Surf Fishing in Southern California - SC Surf Fishing

Berkley Gulp! Review and Fishing Tactics

I have been fishing the Santa Monica bay since I was four years old (in 1954) and I can flatly say I have never seen an artificial bait as powerful and productive as Berkeley's new saltwater sand worm.

I don't know for sure yet of the company's claim that it out fishes live bait is accurate. But it's sure going to give the sand crabs a run for their money.

Marc with a 26" halibut caught on a
camo colored Gulp! sandworm

I have spent the last month intensively fishing the four colors of the sandworm, mostly in the Santa Monica North area. They have consistently yielded good catches of chunky perch, even under relatively bad conditions. When I have compared their effectiveness on the spot with grubs and even mussel, the worms have come out way on top. When the bite shuts off with other bait, it seems to resume with the GULP!ers.

And it's not just perch. In early April I brought in a 26 inch halibut on a camo-colored worm. And a few weeks later I bagged a 20 inch spot fin croaker in the same area and on the same bait.

To make the ultimate test, I took the worms out on a windy recent afternoon to the Malibu pier. The tide was barely coming in, the water was grungy and some of the saddest looking fishermen on earth were staring over the rail and pondering their skunk. First I tied up a blood red GULP! worm on a carolina rig and tossed it from the top of the pier and trolled the pilings. I was right into a spate of hookups with little wall-eyes. Then I moved down to the front of the pier and tossed out as far as I could across the surf and slow retrieved. I hooked a half-dozen BSP's including a regulation slab. Also brought up a 12 inch halibut. And I finished off the afternoon with back to back YFC's at about 14 inches each. Not bad for a dead pier. And as far as I could tell, these were the only fish caught there that afternoon.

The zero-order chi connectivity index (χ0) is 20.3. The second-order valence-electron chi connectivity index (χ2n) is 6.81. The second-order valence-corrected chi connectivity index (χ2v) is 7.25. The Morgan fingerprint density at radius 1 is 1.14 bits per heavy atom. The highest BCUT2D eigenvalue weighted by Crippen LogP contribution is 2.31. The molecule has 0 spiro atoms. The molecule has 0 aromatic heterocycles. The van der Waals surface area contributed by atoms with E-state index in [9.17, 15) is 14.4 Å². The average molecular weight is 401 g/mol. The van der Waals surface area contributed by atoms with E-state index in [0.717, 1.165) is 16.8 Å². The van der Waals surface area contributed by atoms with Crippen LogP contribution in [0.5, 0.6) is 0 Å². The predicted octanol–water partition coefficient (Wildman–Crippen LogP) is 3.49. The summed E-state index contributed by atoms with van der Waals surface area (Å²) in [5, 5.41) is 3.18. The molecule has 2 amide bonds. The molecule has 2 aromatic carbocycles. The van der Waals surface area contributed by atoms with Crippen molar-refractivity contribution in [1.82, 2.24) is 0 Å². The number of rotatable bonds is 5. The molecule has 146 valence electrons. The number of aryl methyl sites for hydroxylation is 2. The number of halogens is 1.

I have fished short segments, long segments and whole worms. They all work. It seems (but I can't prove it) that the bottom half of the worm with the thinner tail does slightly better. It seems (but I cant prove it) that the camo color is the best (the butts, the spotty and YFC's were all caught on camo). But I have caught some awesome cow perch on the red, the brown and the natural beige color as well (the red color seems to be the runner-up).

Marc with a 20" Spotfin Croaker caught on a
camo colored Gulp! sandworm

On each outting I have used as basic carolina rig. Six pound fluorocarbon leader; 6 lb. P-line and either 1/2 or 3/4 oz of lead depending on conditions. My basic hook size is a Mosquito 4. I've used both steel and red color and both have worked fine. I have also used #2 and even #1 hooks on the worm and they have also worked. Often counter-intuitively i.e. I have caught small fish on a full worm with a #1 hook and some slabs and the big butt and the spotty on a #4 hook with a 2 inch segment of worm. Sometimes I "nose-hook" the worm. Sometimes, I reverse it so that the point of the hook is coming up thru the top end of the worm. Mostly I use the "hammer-hooking" method which you can find at the Big Hammer website. All have worked. The hammer-hook seems slightly better.

One other thing I have noticed: I seem to get bit more when the worm is fresh out of the bag and presumably has more scent on it. Then again, I have had plenty of good luck with hour-old worms that had already hooked up a half-dozen fish or so.

In other words, these worms are very very good!

Article written by:
Marc Cooper aka (w6iww)

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